Orioles’ Buck Showalter Angry At ‘Hypocritical’ Yankees For Irene Scheduling Saga
NEW YORK (WFAN/AP) — The Yankees have once again found themselves on Buck Showalter’s bad side.
Bombers manager Joe Girardi asserted last week that the teams should have played a doubleheader Friday because of the looming Hurricane Irene.
The problem? That would have been just two days after former Orioles pitcher Mike Flanagan took his own life.
“It’s silly to me. I don’t understand why we didn’t play a split doubleheader,” Girardi said on Friday. “Someone’s got to step up, and they did it all over the country. They did it in Philadelphia, they did it in Boston, they did it in Florida. Football games have been moved up. Soccer games. Golf has been canceled, 18 holes. Why we didn’t play a split … I have no idea.”
Instead, the Yankees and Orioles will make up one half of their scheduled Saturday doubleheader on September 8, New York’s last true off day of the season. Yesterday’s nightcap, an 8-3 Yankees win, was rescheduled from the other half of Saturday’s rainout.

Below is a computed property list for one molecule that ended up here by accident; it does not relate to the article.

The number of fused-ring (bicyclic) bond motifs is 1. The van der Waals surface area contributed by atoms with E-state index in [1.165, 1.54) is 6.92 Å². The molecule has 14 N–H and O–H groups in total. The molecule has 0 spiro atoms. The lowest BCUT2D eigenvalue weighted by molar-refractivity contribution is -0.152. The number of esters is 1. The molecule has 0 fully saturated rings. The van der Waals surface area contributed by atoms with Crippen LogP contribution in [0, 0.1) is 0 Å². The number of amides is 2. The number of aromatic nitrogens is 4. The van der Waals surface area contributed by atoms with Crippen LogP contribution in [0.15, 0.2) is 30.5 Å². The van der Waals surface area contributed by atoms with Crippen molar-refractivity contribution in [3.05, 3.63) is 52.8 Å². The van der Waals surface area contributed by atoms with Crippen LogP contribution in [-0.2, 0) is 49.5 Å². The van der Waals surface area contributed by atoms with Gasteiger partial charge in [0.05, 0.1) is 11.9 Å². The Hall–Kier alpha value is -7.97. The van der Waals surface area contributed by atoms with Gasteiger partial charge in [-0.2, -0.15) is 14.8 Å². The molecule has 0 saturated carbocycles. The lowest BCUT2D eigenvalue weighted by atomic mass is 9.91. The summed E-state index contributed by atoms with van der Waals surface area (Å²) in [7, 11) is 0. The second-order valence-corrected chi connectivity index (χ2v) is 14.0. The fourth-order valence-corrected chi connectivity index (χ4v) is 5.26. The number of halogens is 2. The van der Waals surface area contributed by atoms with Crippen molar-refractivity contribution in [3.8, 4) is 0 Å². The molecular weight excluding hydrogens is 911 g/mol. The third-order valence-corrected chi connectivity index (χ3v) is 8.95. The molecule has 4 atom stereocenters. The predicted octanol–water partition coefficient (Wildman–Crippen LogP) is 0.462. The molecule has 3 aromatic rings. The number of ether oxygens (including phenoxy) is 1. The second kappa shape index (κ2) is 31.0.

The Orioles’ manager wasn’t pleased with the talk coming from New York, going so far as to call the Yankees “hypocritical.”
“I felt that some of the stuff was a little disrespectful to Flanny, quite frankly,” said Showalter on Sunday. “That didn’t sit with me very well. I can tell you that.”
Flanagan’s body was found Wednesday afternoon about 250 feet behind his home. He won the Cy Young Award in 1979 and helped the Orioles win the 1983 World Series. After his retirement, he worked for the Orioles as a coach and in the front office before settling into a job as color commentator on the team’s broadcast network.
“Their opinion on what the Baltimore Orioles should do for their fans and for their organization isn’t really that relevant to me personally,” Showalter said, according to the Newark Star-Ledger. “I can tell you that.”
Flanagan was scheduled to work this weekend’s series against the Yankees.
“I respect where they are in the season and what their people are saying about the competitive part of it, but it means something to us, too,” said Showalter. “Sometimes we confuse some things from a real-life standpoint compared to what we’re actually doing here, OK? Obviously, there’s more, but I’ll stop there.”
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